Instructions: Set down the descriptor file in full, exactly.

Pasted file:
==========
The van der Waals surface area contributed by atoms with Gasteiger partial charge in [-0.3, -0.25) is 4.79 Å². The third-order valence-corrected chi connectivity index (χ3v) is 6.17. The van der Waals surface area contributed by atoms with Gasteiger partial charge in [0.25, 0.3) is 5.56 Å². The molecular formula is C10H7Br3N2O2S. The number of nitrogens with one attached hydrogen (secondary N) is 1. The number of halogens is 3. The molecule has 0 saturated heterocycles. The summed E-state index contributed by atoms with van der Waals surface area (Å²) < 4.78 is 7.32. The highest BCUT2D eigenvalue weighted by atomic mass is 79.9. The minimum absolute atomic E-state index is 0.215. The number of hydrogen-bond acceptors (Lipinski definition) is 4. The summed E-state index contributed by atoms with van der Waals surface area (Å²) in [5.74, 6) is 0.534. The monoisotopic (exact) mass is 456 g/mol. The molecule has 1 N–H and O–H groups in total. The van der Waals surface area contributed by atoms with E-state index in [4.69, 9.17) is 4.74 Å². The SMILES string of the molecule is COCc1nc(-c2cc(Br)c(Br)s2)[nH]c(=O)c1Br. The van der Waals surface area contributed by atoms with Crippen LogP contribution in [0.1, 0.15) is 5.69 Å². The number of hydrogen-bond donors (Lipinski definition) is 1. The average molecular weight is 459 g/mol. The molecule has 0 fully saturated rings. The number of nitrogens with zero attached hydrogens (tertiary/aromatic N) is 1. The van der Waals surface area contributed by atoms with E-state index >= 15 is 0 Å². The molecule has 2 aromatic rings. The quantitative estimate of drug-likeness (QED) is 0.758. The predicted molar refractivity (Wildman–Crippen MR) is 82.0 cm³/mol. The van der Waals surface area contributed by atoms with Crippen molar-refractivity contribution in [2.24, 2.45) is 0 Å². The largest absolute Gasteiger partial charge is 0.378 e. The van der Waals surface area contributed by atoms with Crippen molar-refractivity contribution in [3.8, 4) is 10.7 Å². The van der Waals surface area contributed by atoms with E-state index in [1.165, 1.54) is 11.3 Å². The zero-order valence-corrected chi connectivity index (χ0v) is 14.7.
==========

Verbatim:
The van der Waals surface area contributed by atoms with Gasteiger partial charge in [-0.3, -0.25) is 4.79 Å². The third-order valence-corrected chi connectivity index (χ3v) is 6.17. The van der Waals surface area contributed by atoms with Gasteiger partial charge in [0.25, 0.3) is 5.56 Å². The molecular formula is C10H7Br3N2O2S. The number of nitrogens with one attached hydrogen (secondary N) is 1. The number of halogens is 3. The molecule has 0 saturated heterocycles. The summed E-state index contributed by atoms with van der Waals surface area (Å²) < 4.78 is 7.32. The highest BCUT2D eigenvalue weighted by atomic mass is 79.9. The minimum absolute atomic E-state index is 0.215. The number of hydrogen-bond acceptors (Lipinski definition) is 4. The summed E-state index contributed by atoms with van der Waals surface area (Å²) in [5.74, 6) is 0.534. The monoisotopic (exact) mass is 456 g/mol. The molecule has 1 N–H and O–H groups in total. The van der Waals surface area contributed by atoms with E-state index in [4.69, 9.17) is 4.74 Å². The SMILES string of the molecule is COCc1nc(-c2cc(Br)c(Br)s2)[nH]c(=O)c1Br. The van der Waals surface area contributed by atoms with Crippen LogP contribution in [0.1, 0.15) is 5.69 Å². The number of hydrogen-bond donors (Lipinski definition) is 1. The average molecular weight is 459 g/mol. The molecule has 0 fully saturated rings. The number of nitrogens with zero attached hydrogens (tertiary/aromatic N) is 1. The van der Waals surface area contributed by atoms with E-state index >= 15 is 0 Å². The molecule has 2 aromatic rings. The quantitative estimate of drug-likeness (QED) is 0.758. The predicted molar refractivity (Wildman–Crippen MR) is 82.0 cm³/mol. The van der Waals surface area contributed by atoms with Crippen molar-refractivity contribution in [2.24, 2.45) is 0 Å². The largest absolute Gasteiger partial charge is 0.378 e. The van der Waals surface area contributed by atoms with Crippen molar-refractivity contribution in [3.8, 4) is 10.7 Å². The van der Waals surface area contributed by atoms with E-state index in [1.165, 1.54) is 11.3 Å². The zero-order valence-corrected chi connectivity index (χ0v) is 14.7.